- Also known as
primary name: Gaius
other name: Caligula
other name: Gaius Julius Caesar Germanicus
- individual; ruler; royal/imperial; Roman; Male
- Life dates
- Roman emperor of the Julio-Claudian dynasty, reigned 37-41; son of Germanicus (q.v.) and Agrippina the Elder (q.v.). Succeeded Tiberius (q.v.). Succeeded by his uncle Claudius (q.v.).
Gaius Julius Caesar Augustus Germanicus (August 31, 12 - January 24, 41), most commonly known as Caligula, was the third Roman Emperor and a member of the Julio-Claudian dynasty, ruling from 37 to 41. Known for his extreme extravagance, eccentricity, depravity and cruelty, he is remembered as a despot. He was assassinated in 41 by several of his own guards, along with his wife Caesonia and their daughter Julia Drusilla.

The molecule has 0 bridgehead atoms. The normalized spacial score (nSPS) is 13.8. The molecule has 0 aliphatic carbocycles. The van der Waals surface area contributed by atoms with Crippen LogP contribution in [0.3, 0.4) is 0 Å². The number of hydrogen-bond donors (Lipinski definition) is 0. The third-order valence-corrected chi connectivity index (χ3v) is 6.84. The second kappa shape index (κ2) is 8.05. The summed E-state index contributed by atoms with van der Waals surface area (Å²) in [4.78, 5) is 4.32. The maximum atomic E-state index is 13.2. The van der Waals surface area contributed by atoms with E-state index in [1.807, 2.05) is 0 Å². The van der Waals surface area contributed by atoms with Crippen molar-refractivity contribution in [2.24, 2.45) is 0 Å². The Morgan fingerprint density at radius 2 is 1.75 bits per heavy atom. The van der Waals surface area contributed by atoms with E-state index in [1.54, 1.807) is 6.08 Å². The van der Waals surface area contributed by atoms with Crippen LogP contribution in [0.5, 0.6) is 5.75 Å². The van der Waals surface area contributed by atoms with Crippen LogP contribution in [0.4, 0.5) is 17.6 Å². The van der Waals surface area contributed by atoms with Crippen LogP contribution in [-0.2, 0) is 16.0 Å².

The Roman historian Suetonius referred to Caligula as a "monster", and the surviving sources are universal in their condemnation. One popular tale, often cited as an example of his insanity and tyranny, is that Caligula appointed his favorite horse, Incitatus, to a seat on the senate and attempted to appoint it to the position of consul. The story, however, owes its unrelenting currency to its charm: it is based on a single misunderstood near-contemporary reference, in which Suetonius merely repeats an unattributed rumour that Caligula was thinking about doing it (Suet. Cal. 55.3). Caligula is often alleged to have had incestuous relationships with his sisters, most notably his younger sister Drusilla, but there is no credible evidence to support such claims either. In short, the surviving sources are filled with anecdotes of Caligula's cruelty and insanity rather than an actual account of his reign, making any reconstruction of his time as Princeps nearly impossible. What does survive is the picture of a depraved, hedonistic ruler, an image that has made Caligula one of the most widely recognizable, if poorly documented, of all the Roman Emperors; the name "Caligula" itself has become synonymous with wanton hedonism, cruelty, tyranny, and insanity.